by Sharyn Peacocke

April 2005

It's a place they call The Outback
And we're never far apart
For the Outback's not a place at all
It's the beating of my heart.
– L.B. Watts, 'The Outback'

LEIGHTON WATTS, folk singer, songwriter, poet and actor, had been sober for three years when in 1993 he was invited to perform at a cross-cultural conference in the US. He sold everything and jumped on a plane. "I wore a slouch hat and from the moment I hit the stage and said 'G'day', I was a representative of Australia".

The Yanks loved it, and almost before he could utter "Bonza, mate!" Leighton had found his niche. He transmuted into Leighton B. Watts, emblematic Akubra-wearing balladeer from Down Under, wisecracking guitar-strumming Patersonesque bush poet, charming Aussie cowboy with his heart in the Outback and a baritone as rich and authentic as the leather on his RM Williams boots.

Original caricature by Jim Collender, sketched at the Hole In The Wall, Wyoming

His first gig evolved into ten years of touring North America where his distinctiveness as a performer had earned him the coveted Green Card. "I bought a yellow VW, painted the bumpers green so I had the green and gold. I had a kangaroo and an Australian flag and an American flag on the front … and I travelled across Nebraska, Iowa, Missouri and Kansas doing festivals and singing Australian songs. Singing my Australian songs".

Ironically, those songs – such as The Murray Stream, Living In My Home and My Old Enamel Mug – which feature so prominently in his American act, have scant appeal to Australian club goers. So, with the exception of country festivals, he performs them rarely here, opting instead for a '70s jukebox of mostly American covers. After all, as he points out, his primary purpose in the clubs is to "keep 'em drinking and keep 'em gambling". And, as a recovering alcoholic, he doesn't discount that irony either.

Rural Australia is more appreciative of his original bush ballads and poetry, much like middle America. In fact, his poem The Outback was adopted by organisers of the 2006 Year of the Outback because, according to their website, it is "an item of literature that really strikes a chord".

This kind of recognition means a lot to Leighton. In his own country it's rare, which explains why he possesses what some may view as an unfashionable fondness for Americans, who have embraced his music, relished his idiosyncrasies, and fostered his craft.

"I have this phobia about being misunderstood ... and also the way others perceive me, or, for that matter, I them," he admits. Given his journey, maybe it's no surprise.

* * *

In the quiet hours of morning
The thoughts come without warning
Of time gone by and memories
Of years and months and days.
And the whistle sounding hollow
Shows the path that I must follow
In the predetermined pattern
Of my ever-travelling ways.
– L.B. Watts, 'Ever Travelling Ways'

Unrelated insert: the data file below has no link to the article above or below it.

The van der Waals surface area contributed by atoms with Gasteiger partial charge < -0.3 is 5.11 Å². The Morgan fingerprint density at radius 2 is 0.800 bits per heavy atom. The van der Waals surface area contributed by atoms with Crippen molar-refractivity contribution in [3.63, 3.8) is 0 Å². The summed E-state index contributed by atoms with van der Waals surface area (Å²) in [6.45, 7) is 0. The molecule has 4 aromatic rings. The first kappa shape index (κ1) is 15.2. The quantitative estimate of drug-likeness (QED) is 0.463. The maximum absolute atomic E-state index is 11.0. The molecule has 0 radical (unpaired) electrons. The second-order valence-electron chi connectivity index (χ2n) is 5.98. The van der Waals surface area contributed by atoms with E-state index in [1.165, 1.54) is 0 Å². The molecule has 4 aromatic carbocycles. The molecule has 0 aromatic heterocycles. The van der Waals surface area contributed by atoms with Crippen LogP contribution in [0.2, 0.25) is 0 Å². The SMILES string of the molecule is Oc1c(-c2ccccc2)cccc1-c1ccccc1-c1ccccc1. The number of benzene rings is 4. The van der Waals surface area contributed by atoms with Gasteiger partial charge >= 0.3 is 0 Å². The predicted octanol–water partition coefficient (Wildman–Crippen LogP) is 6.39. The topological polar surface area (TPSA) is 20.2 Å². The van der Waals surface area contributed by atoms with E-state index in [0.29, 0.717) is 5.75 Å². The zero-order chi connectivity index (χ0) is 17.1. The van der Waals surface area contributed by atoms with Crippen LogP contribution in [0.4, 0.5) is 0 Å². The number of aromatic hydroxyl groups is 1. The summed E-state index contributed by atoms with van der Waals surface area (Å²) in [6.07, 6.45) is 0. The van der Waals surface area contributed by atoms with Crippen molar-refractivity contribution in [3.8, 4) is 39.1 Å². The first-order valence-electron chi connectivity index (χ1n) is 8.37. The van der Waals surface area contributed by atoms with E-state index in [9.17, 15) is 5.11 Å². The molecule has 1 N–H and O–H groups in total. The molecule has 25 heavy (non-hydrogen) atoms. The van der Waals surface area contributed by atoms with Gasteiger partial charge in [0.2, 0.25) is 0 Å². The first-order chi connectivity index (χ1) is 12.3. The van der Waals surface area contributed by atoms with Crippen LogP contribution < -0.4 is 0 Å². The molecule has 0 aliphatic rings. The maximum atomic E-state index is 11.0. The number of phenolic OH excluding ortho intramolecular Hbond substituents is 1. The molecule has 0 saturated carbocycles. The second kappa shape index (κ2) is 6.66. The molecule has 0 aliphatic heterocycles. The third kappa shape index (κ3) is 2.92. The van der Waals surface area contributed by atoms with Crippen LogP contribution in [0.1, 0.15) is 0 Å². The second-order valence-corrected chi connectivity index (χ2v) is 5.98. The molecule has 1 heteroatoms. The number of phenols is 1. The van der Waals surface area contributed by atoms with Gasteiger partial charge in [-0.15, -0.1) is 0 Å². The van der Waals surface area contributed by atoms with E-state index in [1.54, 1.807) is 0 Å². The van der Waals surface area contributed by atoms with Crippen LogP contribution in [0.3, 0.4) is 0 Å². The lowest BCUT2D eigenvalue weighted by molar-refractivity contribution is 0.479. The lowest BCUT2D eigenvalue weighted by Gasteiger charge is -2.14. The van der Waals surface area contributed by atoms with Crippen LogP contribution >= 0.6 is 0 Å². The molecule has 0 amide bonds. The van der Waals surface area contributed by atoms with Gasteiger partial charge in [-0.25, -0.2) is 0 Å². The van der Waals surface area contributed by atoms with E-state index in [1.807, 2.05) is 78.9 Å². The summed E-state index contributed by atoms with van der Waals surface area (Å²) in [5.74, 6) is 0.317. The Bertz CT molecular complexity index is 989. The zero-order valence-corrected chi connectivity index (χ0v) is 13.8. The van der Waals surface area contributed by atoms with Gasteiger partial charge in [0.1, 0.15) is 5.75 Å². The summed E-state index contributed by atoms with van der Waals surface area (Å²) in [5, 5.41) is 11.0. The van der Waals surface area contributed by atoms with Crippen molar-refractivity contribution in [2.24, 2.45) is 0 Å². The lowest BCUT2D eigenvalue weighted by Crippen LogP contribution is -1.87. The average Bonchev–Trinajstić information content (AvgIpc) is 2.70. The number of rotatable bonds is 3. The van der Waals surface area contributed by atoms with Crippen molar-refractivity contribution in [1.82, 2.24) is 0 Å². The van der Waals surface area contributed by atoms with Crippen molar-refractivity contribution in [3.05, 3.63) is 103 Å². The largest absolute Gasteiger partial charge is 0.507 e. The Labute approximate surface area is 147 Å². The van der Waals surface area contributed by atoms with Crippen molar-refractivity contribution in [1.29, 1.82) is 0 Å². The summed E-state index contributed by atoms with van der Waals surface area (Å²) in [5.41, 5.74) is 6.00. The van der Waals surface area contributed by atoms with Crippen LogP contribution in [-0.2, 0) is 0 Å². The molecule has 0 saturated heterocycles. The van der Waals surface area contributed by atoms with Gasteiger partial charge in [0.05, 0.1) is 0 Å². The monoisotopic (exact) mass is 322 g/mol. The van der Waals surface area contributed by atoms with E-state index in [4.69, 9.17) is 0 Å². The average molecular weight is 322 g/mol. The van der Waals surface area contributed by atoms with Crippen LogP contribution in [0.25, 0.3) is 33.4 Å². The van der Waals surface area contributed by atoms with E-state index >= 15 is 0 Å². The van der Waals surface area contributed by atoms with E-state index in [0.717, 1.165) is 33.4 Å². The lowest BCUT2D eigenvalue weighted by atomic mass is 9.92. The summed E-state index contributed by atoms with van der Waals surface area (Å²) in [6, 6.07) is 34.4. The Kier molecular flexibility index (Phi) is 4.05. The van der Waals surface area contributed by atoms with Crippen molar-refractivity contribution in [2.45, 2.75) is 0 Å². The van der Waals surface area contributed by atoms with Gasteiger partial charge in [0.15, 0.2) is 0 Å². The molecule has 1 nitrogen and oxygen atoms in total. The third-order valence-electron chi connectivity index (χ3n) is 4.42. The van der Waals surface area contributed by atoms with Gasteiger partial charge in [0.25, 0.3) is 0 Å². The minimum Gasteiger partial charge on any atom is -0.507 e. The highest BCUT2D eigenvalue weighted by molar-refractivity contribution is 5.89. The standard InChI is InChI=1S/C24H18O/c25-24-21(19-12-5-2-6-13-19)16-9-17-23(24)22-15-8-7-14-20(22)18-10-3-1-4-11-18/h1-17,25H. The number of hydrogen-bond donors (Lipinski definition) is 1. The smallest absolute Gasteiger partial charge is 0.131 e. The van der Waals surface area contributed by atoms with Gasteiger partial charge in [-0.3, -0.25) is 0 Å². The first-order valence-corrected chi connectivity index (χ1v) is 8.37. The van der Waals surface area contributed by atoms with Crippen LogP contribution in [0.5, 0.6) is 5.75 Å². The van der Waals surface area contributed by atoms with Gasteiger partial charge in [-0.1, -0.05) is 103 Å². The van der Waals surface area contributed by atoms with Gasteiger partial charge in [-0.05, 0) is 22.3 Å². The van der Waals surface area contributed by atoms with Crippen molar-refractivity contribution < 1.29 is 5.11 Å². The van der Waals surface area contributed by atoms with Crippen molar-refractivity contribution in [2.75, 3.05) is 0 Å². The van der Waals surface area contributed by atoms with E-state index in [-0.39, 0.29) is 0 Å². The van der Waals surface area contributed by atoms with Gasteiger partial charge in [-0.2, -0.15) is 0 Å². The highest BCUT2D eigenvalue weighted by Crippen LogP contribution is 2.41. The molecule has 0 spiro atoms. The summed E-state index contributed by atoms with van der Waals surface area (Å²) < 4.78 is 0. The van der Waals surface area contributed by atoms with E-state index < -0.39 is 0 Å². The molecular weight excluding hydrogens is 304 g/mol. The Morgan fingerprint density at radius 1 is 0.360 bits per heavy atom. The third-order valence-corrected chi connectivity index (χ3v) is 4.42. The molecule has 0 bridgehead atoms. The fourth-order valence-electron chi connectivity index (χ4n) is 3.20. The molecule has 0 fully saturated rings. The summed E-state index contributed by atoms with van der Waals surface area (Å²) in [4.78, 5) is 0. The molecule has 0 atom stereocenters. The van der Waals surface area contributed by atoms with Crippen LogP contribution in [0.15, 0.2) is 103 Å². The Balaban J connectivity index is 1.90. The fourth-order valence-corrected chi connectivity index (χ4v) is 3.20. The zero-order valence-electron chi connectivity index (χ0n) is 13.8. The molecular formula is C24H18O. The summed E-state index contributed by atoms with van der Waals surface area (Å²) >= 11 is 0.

IN THE 1970s and '80s Dirty Dick's medieval theatre restaurant was a repository for Sydney's under-utilised actors and musicians between gigs. A place where if the regulars didn't recognise a character from last week's cop show or soap opera, then they hadn't been watching Australian tv. In 1988, Leighton Watts was one such performer: a talented but creatively frustrated refugee from Bellbird, Crawford dramas and musical variety productions "playing as a minstrel [and] getting pissed every night after the show".

That same year, he was lured overseas to market video vending machines in London. But he got "stiffed" on salary before his bags were even unpacked, and en route home spent a drunken week in Tahiti with a bunch of Canadians "of delightful Scottish heritage". It's typical of Leighton that they've remained close friends.

Arriving in Sydney, his feet still hot from the tarmac, Leighton learned his father had only months to live. "I was sanguine about it," he recalls "but only because I was somewhat inured to feelings by this time, having squashed them as being too risky for most of my life either by drinking or running to something else." He sang at the funeral in July and, soon after, his first wife started divorce proceedings. "She rang me saying 'Good morning, and congratulations. We're divorced'. 'Oh', says I, 'Was that today?' I was still drunk from the 7,000 nights before."

But the next blow put Leighton on the road to recovery. Back in the Dirty Dick's fold, touring northern Queensland with booze as his consort, he got so drunk they cancelled his act. He was devastated.

"That was really the only thing that defined me, that I felt I owned about myself, this pride in my performance. I ended up sitting under the palm trees … drinking rum and bawling ... for a variety of things lost, including my father, myself and my soul. I was absolutely and terribly stricken with the certainty that I was of utterly no worth to anybody.

"I'd love to be able to say that that was my epiphany and, in a way, I suppose, it was, but I wasn't ready to act on it. What I actually did was to try to drink myself to death out of boredom, bewilderment and frustration over the next two years until June 1990, when I got sober."